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I met him in our college Spanish class. After admiring him from afar for the better part of a year, we fell into a heated relationship. I was crazy about him.  Our relationship was tumultuous. Until it wasn’t. Eventually the passion was gone.

We were living together, making a home and making plans. Three years together and talk of a future, but I knew it wasn’t working.

I tried to save us. For well over a year I tried. He was pleasantly apathetic.

Eventually I was done.

He called. He wrote. He begged me to give him another chance. He promised to make changes. Things I had pleaded for, he now promised to deliver.

It didn’t matter.

I was done.

That’s how it works. You try. You fight. You fight for your relationship.

Until you’re exhausted and tired from all of the effort. Until you realize you’re the only one putting in the effort.

It’s that cold realization that is the nail in the coffin of a relationship. The loneliness that comes with the scratching and clawing for love… and looking around and realizing that no one else is getting their hands dirty. The harsh loneliness of sharing space with someone.

That was a long time ago. Just after that relationship ended, I fell in love with my husband. I was gun-shy and not looking for romance. I tried to talk my way out of it. I told him I had fears. I told him that I needed more than he could give. I couldn’t live a life of complacency.

I told him that I get bored easily.

He promised our life would never be boring.

I told him I need passion. I needed fire.

He promised a lifetime of passion.

I told him I needed someone who wouldn’t give up easily.

He promised me he would fight for me. For us.

That was over 18 years ago. Three houses, three kids, three dogs ago. A lifetime ago.

It hasn’t always been easy. Sometimes it’s been the hardest thing I’ve ever done.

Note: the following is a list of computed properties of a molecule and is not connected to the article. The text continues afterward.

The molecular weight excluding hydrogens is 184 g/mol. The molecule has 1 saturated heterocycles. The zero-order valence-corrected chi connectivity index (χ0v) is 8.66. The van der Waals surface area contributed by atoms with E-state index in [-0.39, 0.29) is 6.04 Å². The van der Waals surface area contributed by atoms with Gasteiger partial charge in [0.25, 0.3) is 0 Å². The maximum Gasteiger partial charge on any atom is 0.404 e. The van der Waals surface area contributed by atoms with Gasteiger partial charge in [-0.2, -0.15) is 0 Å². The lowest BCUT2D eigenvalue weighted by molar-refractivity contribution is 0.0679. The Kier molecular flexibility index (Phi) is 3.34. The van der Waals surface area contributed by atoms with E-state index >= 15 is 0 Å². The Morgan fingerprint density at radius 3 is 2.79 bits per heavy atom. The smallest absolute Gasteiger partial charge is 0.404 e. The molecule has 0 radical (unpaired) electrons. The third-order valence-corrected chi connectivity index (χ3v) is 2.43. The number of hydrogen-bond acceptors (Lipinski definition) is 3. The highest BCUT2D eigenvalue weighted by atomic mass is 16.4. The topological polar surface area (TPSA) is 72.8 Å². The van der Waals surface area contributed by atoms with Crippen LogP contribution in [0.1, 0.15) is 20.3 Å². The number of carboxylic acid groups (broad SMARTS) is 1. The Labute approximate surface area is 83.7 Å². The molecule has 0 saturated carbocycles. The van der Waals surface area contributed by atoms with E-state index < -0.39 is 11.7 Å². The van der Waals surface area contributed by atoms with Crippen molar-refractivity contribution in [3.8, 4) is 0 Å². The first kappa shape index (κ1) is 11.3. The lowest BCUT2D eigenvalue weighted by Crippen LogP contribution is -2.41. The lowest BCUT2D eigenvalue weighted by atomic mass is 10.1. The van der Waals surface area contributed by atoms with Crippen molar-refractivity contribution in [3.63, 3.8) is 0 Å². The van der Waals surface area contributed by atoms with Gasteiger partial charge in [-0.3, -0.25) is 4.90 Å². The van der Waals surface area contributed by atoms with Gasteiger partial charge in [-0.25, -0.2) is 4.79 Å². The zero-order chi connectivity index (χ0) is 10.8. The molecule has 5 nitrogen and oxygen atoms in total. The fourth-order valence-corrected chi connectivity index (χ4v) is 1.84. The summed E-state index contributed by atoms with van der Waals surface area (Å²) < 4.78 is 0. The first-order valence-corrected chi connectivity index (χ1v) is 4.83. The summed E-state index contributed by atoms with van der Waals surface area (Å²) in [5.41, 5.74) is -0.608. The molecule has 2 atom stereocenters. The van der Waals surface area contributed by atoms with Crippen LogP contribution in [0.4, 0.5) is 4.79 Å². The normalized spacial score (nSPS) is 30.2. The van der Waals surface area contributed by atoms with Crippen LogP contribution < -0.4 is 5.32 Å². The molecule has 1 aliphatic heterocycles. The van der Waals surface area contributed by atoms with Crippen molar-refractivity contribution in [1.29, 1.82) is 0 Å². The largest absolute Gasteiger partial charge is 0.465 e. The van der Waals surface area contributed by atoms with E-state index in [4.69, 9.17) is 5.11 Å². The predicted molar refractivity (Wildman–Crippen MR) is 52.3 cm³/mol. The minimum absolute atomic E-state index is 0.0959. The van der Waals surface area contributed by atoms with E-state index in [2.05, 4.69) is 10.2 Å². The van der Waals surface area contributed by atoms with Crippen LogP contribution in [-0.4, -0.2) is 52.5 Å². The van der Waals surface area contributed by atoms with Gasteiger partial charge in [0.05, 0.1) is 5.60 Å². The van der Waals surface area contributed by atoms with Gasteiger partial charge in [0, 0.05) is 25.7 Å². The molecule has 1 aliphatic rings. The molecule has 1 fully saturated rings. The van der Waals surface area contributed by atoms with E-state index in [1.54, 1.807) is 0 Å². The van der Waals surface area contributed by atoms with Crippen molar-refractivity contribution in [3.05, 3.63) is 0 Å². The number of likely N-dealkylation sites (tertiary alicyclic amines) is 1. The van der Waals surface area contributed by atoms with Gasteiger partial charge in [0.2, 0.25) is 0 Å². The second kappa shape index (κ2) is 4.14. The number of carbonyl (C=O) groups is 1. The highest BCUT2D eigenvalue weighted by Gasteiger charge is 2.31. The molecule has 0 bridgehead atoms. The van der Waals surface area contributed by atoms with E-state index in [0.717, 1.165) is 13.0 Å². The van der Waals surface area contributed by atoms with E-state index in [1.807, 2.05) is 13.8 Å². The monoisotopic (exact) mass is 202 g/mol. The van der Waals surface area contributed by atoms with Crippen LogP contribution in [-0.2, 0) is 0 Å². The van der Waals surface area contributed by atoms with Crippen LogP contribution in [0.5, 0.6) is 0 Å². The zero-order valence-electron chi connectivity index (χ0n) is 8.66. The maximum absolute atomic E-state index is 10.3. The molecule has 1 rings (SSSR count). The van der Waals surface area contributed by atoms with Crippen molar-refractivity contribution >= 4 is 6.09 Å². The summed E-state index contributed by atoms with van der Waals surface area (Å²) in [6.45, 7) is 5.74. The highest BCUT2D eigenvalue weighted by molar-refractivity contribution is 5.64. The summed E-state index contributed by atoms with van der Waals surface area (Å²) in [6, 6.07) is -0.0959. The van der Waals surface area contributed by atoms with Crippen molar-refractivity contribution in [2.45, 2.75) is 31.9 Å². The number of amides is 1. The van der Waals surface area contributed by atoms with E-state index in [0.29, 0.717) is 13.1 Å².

Hard because we all have something, something that burdens us. Something that lives deep inside of us and comes out sideways. Hard because we’re all pretty messy inside. Hard because all of things that we all carry are forced to mingle with all of the messiness of this person you share a life with. And they bump up against each other and they feed each other and they confuse each other. And sometimes they hurt each other.

So what do you do with all of this?

You pick a fight.

You pick a fight with yourself. For yourself.

The fight you choose is the fight to become a better you. You trudge into the stagnant waters of long held pain and damage. You wade into the muck and you start cleaning it up. You fight through all the barriers and the defenses that we each cling to like a tattered blanket of comfort. You get dirty and you fight.

You fight through all of this because it’s the only fight you can really win. You can’t fight for him. It’s not about fixing him. If it was, there would be no break ups. There would be no divorce. The idea of fixing the person you love, of fighting his battles? That’s just a fantasy. His issues are his. They are borne of different things than yours. You can try to fix them but it will be fruitless. You can spin your wheels for a lifetime trying to fix someone else. Focusing on them and all of their stuff. This won’t get you far, I promise. It’s a twisted path to bitterness and disappointment.